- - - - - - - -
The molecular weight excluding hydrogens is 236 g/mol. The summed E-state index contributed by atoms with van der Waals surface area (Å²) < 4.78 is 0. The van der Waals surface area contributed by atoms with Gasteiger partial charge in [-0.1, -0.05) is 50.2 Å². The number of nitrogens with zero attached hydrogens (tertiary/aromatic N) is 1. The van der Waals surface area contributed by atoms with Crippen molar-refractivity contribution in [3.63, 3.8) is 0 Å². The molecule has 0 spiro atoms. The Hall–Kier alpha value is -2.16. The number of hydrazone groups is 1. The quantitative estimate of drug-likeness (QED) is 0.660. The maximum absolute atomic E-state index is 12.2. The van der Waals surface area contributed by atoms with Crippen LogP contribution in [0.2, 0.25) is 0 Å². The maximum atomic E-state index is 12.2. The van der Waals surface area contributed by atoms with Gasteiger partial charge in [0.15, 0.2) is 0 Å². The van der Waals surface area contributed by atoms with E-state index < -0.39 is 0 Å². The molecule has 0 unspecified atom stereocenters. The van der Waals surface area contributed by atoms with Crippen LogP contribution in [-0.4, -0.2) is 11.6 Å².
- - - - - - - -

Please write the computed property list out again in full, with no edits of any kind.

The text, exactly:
The molecular weight excluding hydrogens is 236 g/mol. The summed E-state index contributed by atoms with van der Waals surface area (Å²) < 4.78 is 0. The van der Waals surface area contributed by atoms with Gasteiger partial charge in [-0.1, -0.05) is 50.2 Å². The number of nitrogens with zero attached hydrogens (tertiary/aromatic N) is 1. The van der Waals surface area contributed by atoms with Crippen molar-refractivity contribution in [3.63, 3.8) is 0 Å². The molecule has 0 spiro atoms. The Hall–Kier alpha value is -2.16. The number of hydrazone groups is 1. The quantitative estimate of drug-likeness (QED) is 0.660. The maximum absolute atomic E-state index is 12.2. The van der Waals surface area contributed by atoms with Crippen LogP contribution in [0.2, 0.25) is 0 Å². The maximum atomic E-state index is 12.2. The van der Waals surface area contributed by atoms with Gasteiger partial charge in [0.15, 0.2) is 0 Å². The van der Waals surface area contributed by atoms with E-state index < -0.39 is 0 Å². The molecule has 0 unspecified atom stereocenters. The van der Waals surface area contributed by atoms with Crippen LogP contribution in [-0.4, -0.2) is 11.6 Å².